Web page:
An exclusive investigation by The Grayzone reveals new details on the critical role Sheldon Adelson’s Las Vegas Sands played in an apparent CIA spying operation targeting Julian Assange, and exposes the Sands security staff who helped coordinate the malicious campaign.
by Max Blumenthal
“I was the CIA director. We lied, we cheated, we stole.”
–Mike Pompeo, College Station, TX, April 15, 2019
Part 10 - Sabotaging Assange’s exit strategy, robbery and assassination plots
Throughout December 2017, Assange and his lawyers were formulating a plan to exit the embassy under the protections granted to diplomats under the Vienna Convention on Diplomatic Relations. One proposal called for appointing Assange as a diplomat for a friendly government like Bolivia or Serbia, thus guaranteeing him diplomatic immunity. The final component of the plan relied on cooperation from the head of Ecuador’s SENAIN, Rommy Vallejo, who was technically the boss of Morales. Vallejo arrived at the embassy on December 20, 2017 – just five days before Assange planned to leave the embassy.
“It was the last step,” said Martinez of the visit by the SENAIN chief. “[Vallejo] was going to speak with Julian [Assange] about final details to leave the embassy and arrange a diplomatic vehicle. Now, after checking all the records and emails, we found that when he visited Julian, Morales told [his spy team] to record everything, open all the cameras, and take all data of all telephone mobiles.”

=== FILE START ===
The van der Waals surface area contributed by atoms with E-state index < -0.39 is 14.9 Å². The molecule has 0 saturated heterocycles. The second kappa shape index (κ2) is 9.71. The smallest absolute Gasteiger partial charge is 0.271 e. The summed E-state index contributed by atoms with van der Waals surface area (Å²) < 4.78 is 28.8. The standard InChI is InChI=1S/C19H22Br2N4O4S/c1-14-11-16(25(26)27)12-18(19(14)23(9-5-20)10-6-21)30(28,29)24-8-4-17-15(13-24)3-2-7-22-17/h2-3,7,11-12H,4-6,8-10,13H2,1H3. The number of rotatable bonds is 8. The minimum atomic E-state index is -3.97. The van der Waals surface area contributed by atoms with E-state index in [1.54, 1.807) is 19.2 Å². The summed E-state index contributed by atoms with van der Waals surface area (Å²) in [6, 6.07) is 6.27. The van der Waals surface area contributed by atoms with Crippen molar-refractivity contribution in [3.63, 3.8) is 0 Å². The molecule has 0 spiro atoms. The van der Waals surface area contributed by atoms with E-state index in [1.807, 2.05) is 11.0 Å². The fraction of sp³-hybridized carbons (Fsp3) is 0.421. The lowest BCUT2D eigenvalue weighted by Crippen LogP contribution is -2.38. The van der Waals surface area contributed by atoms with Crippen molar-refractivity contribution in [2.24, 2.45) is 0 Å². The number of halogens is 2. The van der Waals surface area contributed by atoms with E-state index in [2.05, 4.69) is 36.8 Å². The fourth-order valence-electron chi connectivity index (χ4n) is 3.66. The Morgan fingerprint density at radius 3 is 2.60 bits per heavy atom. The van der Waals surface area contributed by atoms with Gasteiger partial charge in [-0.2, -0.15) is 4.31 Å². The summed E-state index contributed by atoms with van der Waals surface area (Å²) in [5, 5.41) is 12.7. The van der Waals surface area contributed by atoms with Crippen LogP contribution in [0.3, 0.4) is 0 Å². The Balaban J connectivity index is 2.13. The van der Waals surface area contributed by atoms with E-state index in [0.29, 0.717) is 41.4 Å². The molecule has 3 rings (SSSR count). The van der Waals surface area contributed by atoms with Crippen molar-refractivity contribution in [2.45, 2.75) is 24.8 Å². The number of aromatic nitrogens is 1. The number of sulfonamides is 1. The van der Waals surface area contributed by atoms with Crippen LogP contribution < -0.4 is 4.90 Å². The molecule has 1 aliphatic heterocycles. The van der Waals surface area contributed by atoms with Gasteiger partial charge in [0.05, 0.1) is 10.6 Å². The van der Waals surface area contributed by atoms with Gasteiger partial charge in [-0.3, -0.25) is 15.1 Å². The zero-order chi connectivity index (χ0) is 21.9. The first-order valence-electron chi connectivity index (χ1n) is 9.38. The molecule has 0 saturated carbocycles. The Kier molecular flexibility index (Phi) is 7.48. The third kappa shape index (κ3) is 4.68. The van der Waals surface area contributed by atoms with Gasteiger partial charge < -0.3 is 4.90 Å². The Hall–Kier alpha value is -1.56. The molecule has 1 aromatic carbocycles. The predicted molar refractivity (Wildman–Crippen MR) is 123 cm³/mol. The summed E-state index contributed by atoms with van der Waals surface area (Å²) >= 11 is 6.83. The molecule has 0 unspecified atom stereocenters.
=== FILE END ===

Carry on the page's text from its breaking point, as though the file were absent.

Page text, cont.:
Indeed, as soon as the meeting was finished, Morales asked his employees to send the full surveillance records to him by Dropbox. The UC Global team proceeded to open Vallejo’s phones and take his mobile codes.
On December 21, the day after Assange’s meeting with the SENAIN chief, US prosecutors secretly filed charges against Assange in federal court in Alexandria, Virginia.
According to a source involved in the plan to grant Assange diplomatic immunity, the US ambassador to Ecuador, Todd Chapman, informed Ecuadorian authorities that he had learned of the initiative, and warned them against executing it.
The source also told The Grayzone that when one of the Ecuadorian officials involved in conceiving the strategy to free Assange from the embassy returned to Quito, his official government vehicle was stopped on a road by masked gunmen on a motorcycle who robbed him of his laptop. The computer contained detailed information about the plan to legally allow Assange to leave the embassy.
Guillaume Long, the foreign minister of Ecuador under Correa, told The Grayzone that the US-coordinated spying operation targeting Assange at the Ecuadorian embassy was “a major breach of sovereignty, of international law and the rules by which international diplomacy is regulated. And it’s completely illegal and, I would argue, really undermines the US case for the extradition of Julian Assange.”
The alleged robbery of an Ecuadorian official in Quito was consistent with another violent plan divulged by a former UC Global employee in the Spanish court.
The ex-staffer recalled Morales mentioning that “the Americans were desperate” to end Assange’s presence in the embassy. Thus they were “proposing to activate more extreme measures against him,” including “the possibility of leaving one diplomatic mission door open, arguing that it was an accidental mistake, to allow the entrance and kidnapping of the asylum seeker; or even the possibility of poisoning Mr. Assange.”
The staffers were shocked when they learned of the proposal and protested to Morales that the direction he was taking “was starting to get dangerous.”